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Assessing Skill Building Programs for Entrepreneurs

on August 09, 2010 Source: Policy Dialogue on Entrepreneurship

Jonathan OrtmansWith nearly all net job growth in our country coming from companies less than five years old, Congress has debated this year what the role of government should be in developing programs and interventions that support entrepreneurship. While the World Bank’s Doing Business project reported a record number of new pro-entrepreneurship legal and regulatory reforms around the world in 2009, governments and multi-national institutions continue to be tempted to develop entrepreneurship development programs.

Legal and regulatory reforms clearly provide impetus for new business creation. For example, after accounting for differences in per capita income across nations, countries with easier and less expensive procedures for registering new businesses have higher rates of new business creation, according to an analysis of the World Bank Group Entrepreneurship Survey. However, there is less clear evidence as to which interventions or “programs” to equip potential entrepreneurs with the skills they need to start and grow successful companies work.  At a time when it seems daily we report on this blog about new “SME programs”, there should rightfully be concern about whether government programs for “small business” or SME development help much. Too few entrepreneurship programs are developed from robust research and frequently conceived and run by people who have never been entrepreneurs. And, as the adage goes, sometimes more is less.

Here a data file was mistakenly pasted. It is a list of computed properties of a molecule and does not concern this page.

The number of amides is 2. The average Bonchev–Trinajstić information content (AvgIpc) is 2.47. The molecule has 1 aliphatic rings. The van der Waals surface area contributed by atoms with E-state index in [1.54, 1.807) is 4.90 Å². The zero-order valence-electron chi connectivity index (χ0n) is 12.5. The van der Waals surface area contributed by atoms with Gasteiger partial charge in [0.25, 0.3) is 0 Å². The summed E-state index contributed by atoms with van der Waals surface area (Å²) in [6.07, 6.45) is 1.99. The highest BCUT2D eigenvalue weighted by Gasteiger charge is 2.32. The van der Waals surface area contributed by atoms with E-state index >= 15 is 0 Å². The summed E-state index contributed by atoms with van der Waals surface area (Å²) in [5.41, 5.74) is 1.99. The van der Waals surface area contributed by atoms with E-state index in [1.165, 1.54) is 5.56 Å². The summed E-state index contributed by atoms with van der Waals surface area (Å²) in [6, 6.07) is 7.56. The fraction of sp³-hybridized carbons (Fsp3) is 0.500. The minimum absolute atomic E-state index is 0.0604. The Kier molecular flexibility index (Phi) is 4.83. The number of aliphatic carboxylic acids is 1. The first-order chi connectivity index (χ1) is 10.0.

Don’t get me wrong, relevant and effective programs for today’s startups combined with smart policy can create a powerful recipe for an entrepreneurial and innovative economy.  However, a critical review of the recent explosion of publicly funded entrepreneurship programs might be in order.  As credible experts like the Kauffman Foundation continue to apply rigor to the evaluation and effectiveness of such programs, policymakers anxious to help might take note before re-funding existing support programs or commissioning new ones. 

I would like to encourage readers to share their views on what is effective.  One that in my view has passed the effectiveness test is FastTrac. Since 1993, FastTrac has been provided to over 300,000 existing and aspiring entrepreneurs helping with business skills, leadership experiences, and valuable networking and mentoring opportunities.  Individuals are pursuing business ownership in record numbers in the past few months. The latest Kauffman Index of Entrepreneurial Activity shows that in 2009 startups reached their highest level in 14 years. Entrepreneurship training is important to leverage the potential this trend holds. Recognizing this need, FastTrac recently teamed up Kaplan University to offer two new online graduate certificates specifically designed to equip even more entrepreneurs with the skills they need to start and grow firms.

Entrepreneurs do need help and the tools to develop their entrepreneurial skills, minimizing the barriers standing between them and the realization of their ideas.   However, while in the end, most of the growth in entrepreneurship (and the resulting jobs, innovation and wealth) will come not from state guidance, but from skillful, driven entrepreneurs, it would be wise to be selective about which programs and other interventions will actually have impact.

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Jonathan Ortmans is president of the Public Forum Institute, a non-partisan organization dedicated to fostering dialogue on important policy issues. In this capacity, he leads the Policy Dialogue on Entrepreneurship, focused on public policies to promote entrepreneurship in the U.S. and around the world. In addition, he serves as a senior fellow at the Kauffman Foundation.

Category:  General 

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